Wave of protests to greet London arms fair

By staff writers
7 Sep 2011

A coalition of NGOs, local residents and faith groups has announced a wave of protests in London next week in opposition to one of the world's largest arms fairs. Defence and Security Equipment International (DSEi) is due to be held at London's Excel Centre from Tuesday 13 - Friday 16 September.

Many of the groups are confident that they can shut down, or at least significantly disrupt the arms fair. Some are focusing on "shaming the government" and making them aware of the level of public outrage, to ensure that DSEi does not happen again.

There has been particular disgust that the fair will take place in the same week as the tenth anniversary of the attacks on the World Trade Centre.

Campaigners say that the UK government's welcome of the Arab Spring is undermined by their willingness to invite representatives of oppressive regimes to view arms for sale on British soil. In previous years, the UK government has invited delegations from the government's of Saudi Arabia, Bahrain and Gaddafi's Libya to DSEi. The guest list for this year has yet to be made public.

DSEi is owned by Clarion Events and is run with financial and political support from the UKTI, a unit of Vince Cable's Department for Business.

The Stop the Arms Fair coalition has brought together a range of groups. They include the Campaign Against Arms Trade (CAAT) as well as the Fellowship of Reconciliation, a Christian-based peace campaign. They are joined by groups focused on direct action such as Disarm DSEi and local residents' organisations such as East London Against the Arms Fair (ELAAF).

Protests begin tomorrow (Thursday 8 September), when there will be a demonstration outside a pre-DSEi seminar for arms dealers, focusing on arms sales opportunities in the Middle East. The CAAT Christian Network will hold a Day of Prayer on Sunday and there will be a multifaith silent vigil at the steps of the Excel Centre on Monday evening.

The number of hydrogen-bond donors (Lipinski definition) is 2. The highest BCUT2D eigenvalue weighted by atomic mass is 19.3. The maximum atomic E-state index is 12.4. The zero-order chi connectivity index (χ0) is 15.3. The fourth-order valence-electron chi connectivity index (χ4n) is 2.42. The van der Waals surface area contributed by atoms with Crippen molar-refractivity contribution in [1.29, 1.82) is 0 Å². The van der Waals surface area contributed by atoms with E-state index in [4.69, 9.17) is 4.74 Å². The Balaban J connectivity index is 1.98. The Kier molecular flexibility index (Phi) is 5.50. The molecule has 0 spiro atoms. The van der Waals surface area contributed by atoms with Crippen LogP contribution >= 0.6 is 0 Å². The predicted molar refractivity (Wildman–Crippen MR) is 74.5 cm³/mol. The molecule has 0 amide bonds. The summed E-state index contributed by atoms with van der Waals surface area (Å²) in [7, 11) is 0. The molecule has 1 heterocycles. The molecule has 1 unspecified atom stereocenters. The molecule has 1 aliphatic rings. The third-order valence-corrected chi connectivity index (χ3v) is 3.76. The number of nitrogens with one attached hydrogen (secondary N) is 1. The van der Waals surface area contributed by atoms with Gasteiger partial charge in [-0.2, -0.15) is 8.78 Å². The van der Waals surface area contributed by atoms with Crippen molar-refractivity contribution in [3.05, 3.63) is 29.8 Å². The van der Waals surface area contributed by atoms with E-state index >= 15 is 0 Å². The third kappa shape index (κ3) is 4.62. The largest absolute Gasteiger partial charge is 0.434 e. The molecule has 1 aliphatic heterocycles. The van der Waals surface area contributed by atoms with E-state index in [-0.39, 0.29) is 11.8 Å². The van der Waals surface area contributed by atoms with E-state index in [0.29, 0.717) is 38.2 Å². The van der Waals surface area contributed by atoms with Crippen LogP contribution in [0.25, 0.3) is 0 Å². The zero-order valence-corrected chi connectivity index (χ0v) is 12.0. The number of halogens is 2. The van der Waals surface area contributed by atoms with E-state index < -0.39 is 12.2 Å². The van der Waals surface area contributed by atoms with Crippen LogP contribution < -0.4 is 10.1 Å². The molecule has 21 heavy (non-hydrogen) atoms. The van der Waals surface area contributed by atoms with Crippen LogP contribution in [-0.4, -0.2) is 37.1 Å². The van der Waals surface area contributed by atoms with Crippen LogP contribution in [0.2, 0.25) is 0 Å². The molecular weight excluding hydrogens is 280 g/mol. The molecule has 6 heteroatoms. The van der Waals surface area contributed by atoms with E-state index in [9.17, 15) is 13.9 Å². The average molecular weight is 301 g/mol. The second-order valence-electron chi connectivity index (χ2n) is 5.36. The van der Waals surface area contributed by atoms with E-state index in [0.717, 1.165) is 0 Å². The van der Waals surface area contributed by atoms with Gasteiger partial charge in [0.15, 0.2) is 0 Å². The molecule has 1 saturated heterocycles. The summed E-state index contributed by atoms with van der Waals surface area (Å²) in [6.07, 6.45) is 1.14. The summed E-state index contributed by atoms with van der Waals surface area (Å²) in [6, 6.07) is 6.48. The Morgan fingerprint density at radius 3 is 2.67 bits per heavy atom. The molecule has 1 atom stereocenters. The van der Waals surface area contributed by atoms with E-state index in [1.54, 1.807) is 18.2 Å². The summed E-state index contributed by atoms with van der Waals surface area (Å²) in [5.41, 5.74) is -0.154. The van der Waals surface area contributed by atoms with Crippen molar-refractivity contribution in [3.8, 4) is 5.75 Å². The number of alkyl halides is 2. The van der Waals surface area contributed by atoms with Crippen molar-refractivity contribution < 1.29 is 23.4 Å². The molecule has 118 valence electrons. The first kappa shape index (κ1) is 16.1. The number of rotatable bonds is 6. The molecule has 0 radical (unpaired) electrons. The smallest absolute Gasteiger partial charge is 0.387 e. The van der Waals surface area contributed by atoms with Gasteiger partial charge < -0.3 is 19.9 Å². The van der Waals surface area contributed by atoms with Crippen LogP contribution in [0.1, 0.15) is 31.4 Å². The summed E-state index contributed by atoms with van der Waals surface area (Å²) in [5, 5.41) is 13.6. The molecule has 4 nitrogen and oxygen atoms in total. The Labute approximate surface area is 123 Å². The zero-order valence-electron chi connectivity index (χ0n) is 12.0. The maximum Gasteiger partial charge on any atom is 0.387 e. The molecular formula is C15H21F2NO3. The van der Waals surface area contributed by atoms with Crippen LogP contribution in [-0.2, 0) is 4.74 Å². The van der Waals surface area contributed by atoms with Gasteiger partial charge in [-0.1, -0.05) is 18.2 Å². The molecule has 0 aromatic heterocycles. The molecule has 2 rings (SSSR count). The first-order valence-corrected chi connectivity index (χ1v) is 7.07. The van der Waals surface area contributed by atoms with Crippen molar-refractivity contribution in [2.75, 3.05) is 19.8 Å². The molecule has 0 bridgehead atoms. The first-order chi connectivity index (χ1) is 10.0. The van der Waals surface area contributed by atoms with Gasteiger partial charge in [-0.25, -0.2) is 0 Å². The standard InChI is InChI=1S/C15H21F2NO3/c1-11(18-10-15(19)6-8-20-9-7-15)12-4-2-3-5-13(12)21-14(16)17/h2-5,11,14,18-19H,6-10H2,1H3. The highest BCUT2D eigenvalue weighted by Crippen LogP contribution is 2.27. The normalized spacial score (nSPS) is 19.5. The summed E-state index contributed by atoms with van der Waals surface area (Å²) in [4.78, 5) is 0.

On Tuesday 13 September, the arms fair will open to a series of protests, including a lawful demonstration, a mass lobby of Parliament, street theatre in central London and a series of nonviolent direct actions.

A spokesperson for Stop the Arms Fair said, "We will be doing everything we can to shut down DSEi 2011 and to shame the government for sponsoring it. This disgusting event needs to come to an end."

In a move that will severely restrict the freedom to protest around the arms fair, Home Secretary Theresa May has banned all marches in east London in September. In response, the spokesperson remarked, "Once again, demands from weapons makers and tyrannical regimes to have an arms-dealing jamboree are put ahead of the rights of objectors and local people to have their say."

The coalition's spokesperson continued, "While local residents in Newham face cuts to public services worth £116 million, it is an outrage that the government is spending taxpayers' money hosting arms dealers and human rights oppressors, suppressing public opinion and subsidising the arms trade".

[Ekk/1]

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